Meanwhile, as the media and Obama regime keep the people off-balance with the Trump scandal US military forces continue their deployments against Russia and China. The machine is in motion. In Europe the Americans have just added to the pressure on Russia with the placement of the 3rd Armoured Brigade in Poland, right on Russia’s doorstep, which Russia rightly considers a threat to its security. This is a unit that was involved as an assault force in the Normandy landings in 1944 and was used to invade Iraq in 2003. The unit is noted for its speed of attack. These forces will fan out from Poland to cover a wide front from Estonia and Latvia to Romania with tank, artillery and armoured mobile infantry units. These are not garrison or occupation troops, these are assault troops.

US Army General Scaparrotti, commander of US forces in Europe and NATO supreme allied commander in Europe, stated that the movement of this force to Poland “marks a significant moment in European deterrence and defence.” He stated,

“The European infrastructure and integrated support has enabled our forces to rapidly be ready and postured should they need to deter Russian aggression.”

Since there is no Russian “aggression” and since the Americans are continually stating that they expect Russia to engage in hybrid, that is unconventional warfare against Eastern Europe, we can be sure that these forces themselves and their specialised units will engage in false flag attacks and provocations to make it look like Russia is taking hostile action to justify the use against Russia of these and allied European forces. It is just a matter of time unless a diplomatic breakthrough occurs which appears highly unlikely, despite Russia’s diligent efforts.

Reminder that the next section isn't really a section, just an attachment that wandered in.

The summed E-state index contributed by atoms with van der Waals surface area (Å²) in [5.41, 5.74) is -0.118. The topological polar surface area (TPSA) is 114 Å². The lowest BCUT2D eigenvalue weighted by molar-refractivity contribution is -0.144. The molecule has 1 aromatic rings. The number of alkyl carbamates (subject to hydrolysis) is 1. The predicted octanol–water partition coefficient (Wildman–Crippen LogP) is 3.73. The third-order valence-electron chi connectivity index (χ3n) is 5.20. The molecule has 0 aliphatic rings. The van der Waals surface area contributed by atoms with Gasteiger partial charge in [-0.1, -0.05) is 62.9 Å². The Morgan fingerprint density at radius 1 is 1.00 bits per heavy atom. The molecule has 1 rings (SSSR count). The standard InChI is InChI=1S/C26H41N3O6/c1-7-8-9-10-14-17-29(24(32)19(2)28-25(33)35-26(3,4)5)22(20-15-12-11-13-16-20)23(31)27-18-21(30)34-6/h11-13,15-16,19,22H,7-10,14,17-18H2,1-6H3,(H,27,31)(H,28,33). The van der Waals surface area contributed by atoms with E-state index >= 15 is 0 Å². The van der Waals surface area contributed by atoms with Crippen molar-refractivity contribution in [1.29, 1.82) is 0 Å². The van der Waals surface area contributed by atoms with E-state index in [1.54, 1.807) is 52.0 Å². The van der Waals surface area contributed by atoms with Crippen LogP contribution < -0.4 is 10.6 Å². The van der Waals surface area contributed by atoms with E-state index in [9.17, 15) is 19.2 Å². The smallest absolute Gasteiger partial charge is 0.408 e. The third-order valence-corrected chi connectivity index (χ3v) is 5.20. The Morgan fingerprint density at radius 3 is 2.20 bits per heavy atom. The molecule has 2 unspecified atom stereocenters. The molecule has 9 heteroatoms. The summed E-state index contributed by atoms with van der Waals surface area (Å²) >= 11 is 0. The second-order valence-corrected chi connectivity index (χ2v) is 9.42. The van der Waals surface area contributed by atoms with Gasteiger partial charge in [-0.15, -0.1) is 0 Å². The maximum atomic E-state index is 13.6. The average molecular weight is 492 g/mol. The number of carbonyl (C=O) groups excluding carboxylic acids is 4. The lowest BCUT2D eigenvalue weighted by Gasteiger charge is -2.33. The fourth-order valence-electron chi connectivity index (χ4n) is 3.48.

At the same time it was reported on Friday the 13th that Trump’s appointed foreign minister. Mr. Tillerson stated to Congress on the 11th of January, that the US should deny Beijing access to its islands in the South China Sea. China state media responded that any such attempt would lead to large-scale war. Yet, on January 5th, just a few days before Tillerson’s statement the Pentagon announced that “ships and units from the USS Carrier Carl Vinson strike group will soon depart San Diego for the western Pacific” where US strategic B1 and B2 bombers have already been deployed on Guam, capable of carrying nuclear armed cruise missiles.

And lastly, on the propaganda front, the recent illegal seizure of investigatory material by Dutch police from Dutch journalists returning from Donetsk once again adds to the evidence that the shoot down of Malaysian Airlines Flight MH17 with 298 people on board in July 2014 was an action of the Kiev regime with US knowledge. I recently stated in an essay on that subject that it was a Kiev military jet that shot down the airliner, and referred to a Sukhoi 25 being used but I since been shown evidence that it was in fact a Kiev Mig-29 that was used. In any event, the NATO powers have colluded in covering up this fact in order to keep up their propaganda the Russia was behind it.